Test patterns like those offered by Everest can be extremely useful for diagnostics and gauging a monitor's performance. This is especially useful to people who need their monitor to be perfectly calibrated for design work and photography. However, the MS238H is a widescreen monitor with a 6-bit panel and consumers won't necessarily purchase it exclusively for work. We'll conduct some real world tests with high definition video content next, and give you and idea of how well the monitor stands up to the sort of content it was designed to handle.
G.I. Joe: The Rise of Cobra
To conduct our subjective analysis, we took on the demanding task of watching hours of video on the MS238H. To be as thorough as possible, our testing consisted of Blu-ray, DVD, and HD home movies. In this aspect, the monitor performed well, colors looked vivid and blurring was kept to a minimum during fast action scenes. Above all, Blu-ray movies looked spectacular on the MS238H. Our biggest gripe is the with the monitor's black performance. Video looked a little washed-out in several dark scenes that we watched and was noticeable throughout all formats, especially HD content. However, we are nitpicking here, as the overall quality of video was excellent, though black reproduction performance has some room for improvement.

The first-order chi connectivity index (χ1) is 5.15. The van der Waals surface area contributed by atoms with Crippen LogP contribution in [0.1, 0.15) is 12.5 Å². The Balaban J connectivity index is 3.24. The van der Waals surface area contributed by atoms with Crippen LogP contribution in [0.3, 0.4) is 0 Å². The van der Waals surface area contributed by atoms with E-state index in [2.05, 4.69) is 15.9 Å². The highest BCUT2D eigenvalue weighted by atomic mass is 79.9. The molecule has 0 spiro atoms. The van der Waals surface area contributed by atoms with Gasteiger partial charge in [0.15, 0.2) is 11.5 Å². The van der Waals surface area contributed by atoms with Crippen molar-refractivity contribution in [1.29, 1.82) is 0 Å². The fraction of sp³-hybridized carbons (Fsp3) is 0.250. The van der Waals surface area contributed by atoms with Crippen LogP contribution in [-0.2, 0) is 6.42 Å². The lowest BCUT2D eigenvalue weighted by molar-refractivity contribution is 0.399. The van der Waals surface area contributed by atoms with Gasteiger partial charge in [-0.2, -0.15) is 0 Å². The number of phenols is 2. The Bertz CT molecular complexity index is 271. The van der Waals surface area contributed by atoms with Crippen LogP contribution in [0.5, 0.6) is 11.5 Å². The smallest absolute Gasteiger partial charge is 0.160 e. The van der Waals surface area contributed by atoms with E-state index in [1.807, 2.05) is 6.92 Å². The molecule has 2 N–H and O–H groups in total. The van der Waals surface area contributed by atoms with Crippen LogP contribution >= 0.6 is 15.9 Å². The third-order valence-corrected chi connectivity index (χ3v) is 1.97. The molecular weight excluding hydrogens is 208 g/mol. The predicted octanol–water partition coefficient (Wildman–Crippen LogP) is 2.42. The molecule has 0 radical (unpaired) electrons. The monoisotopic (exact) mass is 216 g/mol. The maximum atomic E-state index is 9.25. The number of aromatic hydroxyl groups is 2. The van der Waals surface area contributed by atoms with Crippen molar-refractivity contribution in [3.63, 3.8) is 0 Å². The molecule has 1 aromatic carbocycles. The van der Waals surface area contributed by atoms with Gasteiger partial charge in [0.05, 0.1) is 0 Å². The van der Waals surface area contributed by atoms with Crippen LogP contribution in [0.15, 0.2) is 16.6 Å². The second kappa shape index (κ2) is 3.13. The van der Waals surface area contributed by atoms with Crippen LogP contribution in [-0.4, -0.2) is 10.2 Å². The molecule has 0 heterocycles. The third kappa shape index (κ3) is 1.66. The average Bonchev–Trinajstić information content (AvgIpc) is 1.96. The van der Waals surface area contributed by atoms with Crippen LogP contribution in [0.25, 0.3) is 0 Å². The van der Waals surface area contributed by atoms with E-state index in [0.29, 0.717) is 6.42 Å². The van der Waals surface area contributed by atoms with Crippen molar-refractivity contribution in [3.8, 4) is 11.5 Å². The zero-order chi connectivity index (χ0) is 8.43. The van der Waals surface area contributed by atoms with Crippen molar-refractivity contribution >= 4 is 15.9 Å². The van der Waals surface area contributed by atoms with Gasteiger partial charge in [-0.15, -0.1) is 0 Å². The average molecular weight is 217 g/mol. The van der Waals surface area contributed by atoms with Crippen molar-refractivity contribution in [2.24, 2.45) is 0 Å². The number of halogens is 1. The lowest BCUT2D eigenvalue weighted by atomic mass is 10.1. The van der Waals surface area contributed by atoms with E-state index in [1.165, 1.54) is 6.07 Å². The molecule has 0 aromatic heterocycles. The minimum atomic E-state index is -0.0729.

Call of Duty: Modern Warfare 2
Of course, we did not restrict our testing to videos. Gaming is another aspect we looked at, so we ran a handful of the latest titles available. Specifically, we wanted to see how the MS238H performed during fast paced graphics rendering with a variety of scenes, focusing on motion blur and image quality. After several days of testing, we'd give the monitor's gaming performance a thumbs up and we did not observe any issues with ghosting or motion blur. Its clear the monitor's 2 ms response time works well in this usage scenario and we have no complaints in this respect.